We gathered at one of eight "Emmauses" today - a different one from the one where I shared the Eucharist with pilgrims six years ago. I think they are all the "real one." Emmaus is the road that leads from Jerusalem to the east and west and north and south. It is the road to Tel Aviv, the road to Worcester, the road to Hawley. Emmaus is code-language for being a people on the Way - a people who encounter Jesus in Word and Sacrament whenever the bread is taken, and blessed, and broken, and given - wherever the stranger is welcomed to the table.

A new friend and fellow pilgrim, a priest from England named Andrew, presided  at today's Eucharist. As part of our liturgy he blessed our icons and crosses and other remembrances that we'll be taking home with us to remember this experience or to share with others. I am grateful for the traveling companions I've shared this pilgrimage with, and those of you back home who read this blog faithfully. I hope if you have not yet come to this land of the Holy One that your time comes to do so. But whether or not you come, I hope you experience Emmaus wherever two or three gather together in Christ's name and the Word is proclaimed, and the Meal is shared.

Shalom/Salaam. God's peace for all.

Friday, April 29, 2016


Yesterday afternoon after a full day of a compressed "Holy Week" we traveled to one of the oldest monasteries in the Palestine Desert, founded in the year 455 by the abbot, Gerasimus. While there, Brother Curtis told us this wonderful story of Gerasimus and the lion. And then he invited us to the holy practice of wonder.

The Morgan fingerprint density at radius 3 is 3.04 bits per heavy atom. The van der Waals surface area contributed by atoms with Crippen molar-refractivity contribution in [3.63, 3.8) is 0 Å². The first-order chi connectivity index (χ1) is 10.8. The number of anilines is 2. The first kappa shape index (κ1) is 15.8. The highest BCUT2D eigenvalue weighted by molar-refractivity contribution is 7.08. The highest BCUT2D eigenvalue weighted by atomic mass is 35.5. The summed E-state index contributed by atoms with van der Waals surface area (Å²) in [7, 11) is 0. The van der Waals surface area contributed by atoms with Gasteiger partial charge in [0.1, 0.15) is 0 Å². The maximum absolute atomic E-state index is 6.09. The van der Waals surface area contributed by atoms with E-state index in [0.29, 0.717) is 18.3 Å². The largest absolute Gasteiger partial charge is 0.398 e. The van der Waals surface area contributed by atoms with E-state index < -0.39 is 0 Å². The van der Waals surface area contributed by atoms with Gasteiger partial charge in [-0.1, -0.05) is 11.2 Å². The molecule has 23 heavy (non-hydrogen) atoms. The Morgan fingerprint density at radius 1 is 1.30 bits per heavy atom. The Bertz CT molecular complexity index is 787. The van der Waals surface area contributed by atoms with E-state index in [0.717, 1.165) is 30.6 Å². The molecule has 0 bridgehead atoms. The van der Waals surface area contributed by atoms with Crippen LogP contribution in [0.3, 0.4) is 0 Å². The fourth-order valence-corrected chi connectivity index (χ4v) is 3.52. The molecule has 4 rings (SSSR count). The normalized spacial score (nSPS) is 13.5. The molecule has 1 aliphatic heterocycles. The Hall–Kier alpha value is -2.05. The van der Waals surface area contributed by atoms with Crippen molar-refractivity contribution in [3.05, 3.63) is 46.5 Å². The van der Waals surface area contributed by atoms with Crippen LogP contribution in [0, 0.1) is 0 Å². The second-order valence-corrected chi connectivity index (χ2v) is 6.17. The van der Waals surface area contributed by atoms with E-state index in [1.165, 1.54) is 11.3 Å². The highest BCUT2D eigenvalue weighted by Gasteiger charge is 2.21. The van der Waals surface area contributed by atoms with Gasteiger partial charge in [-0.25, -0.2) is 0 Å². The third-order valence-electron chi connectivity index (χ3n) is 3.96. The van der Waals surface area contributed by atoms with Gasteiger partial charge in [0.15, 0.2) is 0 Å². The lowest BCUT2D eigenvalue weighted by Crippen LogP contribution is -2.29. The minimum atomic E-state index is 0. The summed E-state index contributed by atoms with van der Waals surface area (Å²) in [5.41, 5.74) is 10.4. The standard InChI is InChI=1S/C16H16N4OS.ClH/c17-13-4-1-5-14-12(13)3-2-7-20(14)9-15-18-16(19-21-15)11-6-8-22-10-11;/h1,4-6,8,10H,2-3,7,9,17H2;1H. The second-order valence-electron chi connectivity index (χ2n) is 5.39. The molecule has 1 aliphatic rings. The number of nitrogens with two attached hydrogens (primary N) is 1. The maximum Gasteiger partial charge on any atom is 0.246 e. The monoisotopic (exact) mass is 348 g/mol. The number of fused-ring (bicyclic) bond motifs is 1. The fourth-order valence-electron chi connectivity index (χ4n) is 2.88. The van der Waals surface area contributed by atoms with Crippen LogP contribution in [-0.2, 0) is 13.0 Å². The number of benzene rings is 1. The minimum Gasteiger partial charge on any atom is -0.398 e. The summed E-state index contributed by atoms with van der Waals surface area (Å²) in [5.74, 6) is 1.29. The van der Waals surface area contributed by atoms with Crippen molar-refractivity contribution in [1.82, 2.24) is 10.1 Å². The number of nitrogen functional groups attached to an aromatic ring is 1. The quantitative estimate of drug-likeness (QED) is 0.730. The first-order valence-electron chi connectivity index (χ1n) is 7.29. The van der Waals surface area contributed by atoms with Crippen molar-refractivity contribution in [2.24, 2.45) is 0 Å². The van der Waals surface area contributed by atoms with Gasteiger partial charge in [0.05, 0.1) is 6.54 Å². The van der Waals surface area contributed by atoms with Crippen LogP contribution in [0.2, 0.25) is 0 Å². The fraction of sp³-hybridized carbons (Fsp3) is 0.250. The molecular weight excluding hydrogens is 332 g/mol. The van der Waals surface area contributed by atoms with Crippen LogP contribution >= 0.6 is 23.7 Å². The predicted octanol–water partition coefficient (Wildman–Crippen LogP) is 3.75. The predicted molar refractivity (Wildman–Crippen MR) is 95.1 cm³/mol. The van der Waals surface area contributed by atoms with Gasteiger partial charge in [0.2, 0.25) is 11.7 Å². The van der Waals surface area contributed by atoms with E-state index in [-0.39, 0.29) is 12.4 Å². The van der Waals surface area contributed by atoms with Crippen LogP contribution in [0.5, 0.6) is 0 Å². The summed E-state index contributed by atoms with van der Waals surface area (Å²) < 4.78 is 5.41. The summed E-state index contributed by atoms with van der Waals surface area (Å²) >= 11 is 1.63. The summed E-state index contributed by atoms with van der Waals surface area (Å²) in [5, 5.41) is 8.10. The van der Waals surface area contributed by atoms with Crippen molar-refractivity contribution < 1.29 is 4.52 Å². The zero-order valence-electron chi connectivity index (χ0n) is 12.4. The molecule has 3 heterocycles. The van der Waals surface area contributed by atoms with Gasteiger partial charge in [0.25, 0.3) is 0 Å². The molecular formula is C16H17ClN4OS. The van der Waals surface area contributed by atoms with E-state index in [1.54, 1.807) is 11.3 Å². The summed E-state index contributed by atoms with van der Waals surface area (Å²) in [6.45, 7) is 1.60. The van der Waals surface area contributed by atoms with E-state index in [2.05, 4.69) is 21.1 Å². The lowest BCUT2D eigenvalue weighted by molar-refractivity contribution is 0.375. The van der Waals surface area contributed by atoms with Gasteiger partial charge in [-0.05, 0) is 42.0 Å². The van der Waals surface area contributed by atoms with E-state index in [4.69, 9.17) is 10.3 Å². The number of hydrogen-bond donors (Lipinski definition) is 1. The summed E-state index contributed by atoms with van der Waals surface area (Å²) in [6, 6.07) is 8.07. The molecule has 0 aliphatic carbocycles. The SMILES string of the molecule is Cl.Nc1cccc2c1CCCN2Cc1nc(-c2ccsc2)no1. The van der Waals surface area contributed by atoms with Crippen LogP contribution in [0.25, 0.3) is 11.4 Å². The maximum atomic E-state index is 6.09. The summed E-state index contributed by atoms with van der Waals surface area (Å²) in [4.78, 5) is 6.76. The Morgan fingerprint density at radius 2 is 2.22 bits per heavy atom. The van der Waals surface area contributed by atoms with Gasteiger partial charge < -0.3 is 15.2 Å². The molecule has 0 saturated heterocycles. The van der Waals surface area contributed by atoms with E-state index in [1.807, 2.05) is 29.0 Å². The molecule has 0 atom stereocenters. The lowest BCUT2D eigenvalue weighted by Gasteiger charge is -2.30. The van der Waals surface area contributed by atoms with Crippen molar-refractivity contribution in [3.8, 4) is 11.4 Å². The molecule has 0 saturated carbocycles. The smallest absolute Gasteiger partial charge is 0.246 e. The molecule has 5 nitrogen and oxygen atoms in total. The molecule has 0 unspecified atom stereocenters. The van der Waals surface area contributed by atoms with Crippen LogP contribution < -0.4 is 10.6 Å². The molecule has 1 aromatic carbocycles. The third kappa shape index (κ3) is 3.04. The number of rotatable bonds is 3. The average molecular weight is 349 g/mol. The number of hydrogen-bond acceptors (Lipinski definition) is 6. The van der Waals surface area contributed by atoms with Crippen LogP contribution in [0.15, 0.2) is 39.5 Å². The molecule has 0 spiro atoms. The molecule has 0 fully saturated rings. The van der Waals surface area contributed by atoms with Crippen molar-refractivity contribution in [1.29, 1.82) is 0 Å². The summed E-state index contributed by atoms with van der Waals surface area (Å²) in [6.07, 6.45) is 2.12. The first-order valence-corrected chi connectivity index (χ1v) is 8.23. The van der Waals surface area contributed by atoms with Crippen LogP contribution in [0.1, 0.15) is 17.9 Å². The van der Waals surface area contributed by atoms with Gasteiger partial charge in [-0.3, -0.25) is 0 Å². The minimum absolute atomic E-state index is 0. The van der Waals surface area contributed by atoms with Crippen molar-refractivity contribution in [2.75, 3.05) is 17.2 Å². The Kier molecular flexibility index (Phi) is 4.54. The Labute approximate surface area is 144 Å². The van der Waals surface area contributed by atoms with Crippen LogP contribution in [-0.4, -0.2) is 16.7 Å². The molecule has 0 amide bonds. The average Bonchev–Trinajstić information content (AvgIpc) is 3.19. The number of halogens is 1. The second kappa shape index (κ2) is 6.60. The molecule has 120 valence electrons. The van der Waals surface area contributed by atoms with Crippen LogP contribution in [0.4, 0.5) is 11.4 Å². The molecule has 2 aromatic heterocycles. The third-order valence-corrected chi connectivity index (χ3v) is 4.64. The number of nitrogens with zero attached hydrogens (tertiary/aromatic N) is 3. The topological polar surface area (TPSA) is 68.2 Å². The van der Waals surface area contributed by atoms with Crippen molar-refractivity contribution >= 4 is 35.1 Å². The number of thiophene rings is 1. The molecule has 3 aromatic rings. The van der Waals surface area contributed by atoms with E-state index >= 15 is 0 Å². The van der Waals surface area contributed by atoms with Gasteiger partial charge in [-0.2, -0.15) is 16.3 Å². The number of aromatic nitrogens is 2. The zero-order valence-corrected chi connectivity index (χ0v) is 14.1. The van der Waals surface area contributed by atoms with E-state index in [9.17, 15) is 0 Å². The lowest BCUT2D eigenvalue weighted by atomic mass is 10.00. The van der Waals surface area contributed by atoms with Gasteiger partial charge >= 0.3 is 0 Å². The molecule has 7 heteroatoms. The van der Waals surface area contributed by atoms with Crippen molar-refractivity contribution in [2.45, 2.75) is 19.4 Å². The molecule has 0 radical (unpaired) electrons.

Each of my trips to this land of the Holy One has been special. All have been intense. I've not said too much in these posts about politics - not because I am afraid to talk about politics, but because the issues here truly are so complex. There are not just two sides. There are many, many sides - and each time you feel you have some sense of where things are, things shift. It would be hard enough if it was just Israelis and Palestinians left to figure this out: but there are the surrounding Arab nations, and all of the global interests (including and perhaps most particularly US interests) in this region that make it so very challenging. Each time I come here I find myself recommitting to respect the dignity of every human being. But what that means in practice, in terms of finding peace in Jerusalem, is not so easy.

So it's easy to feel overburdened. Our hearts have felt quite heavy, and even broken, on this pilgrimage and more than a few tears have been shed. Some member of our pilgrim flock asks each speaker we encounter, "what can we do?" The answer is always the same - pray and tell our stories. Tell how your stories are intertwined with our stories. But that does not seem like much in a world with so much pain.

And so Brother Curtis invited us to wonder. And then he said something he has said to me privately many times in the years he has been my spiritual director. "It is possible to have more than one emotion at once."  We can feel the pain of this land, and all of us do. But he encouraged us to also make room for wonder in our lives.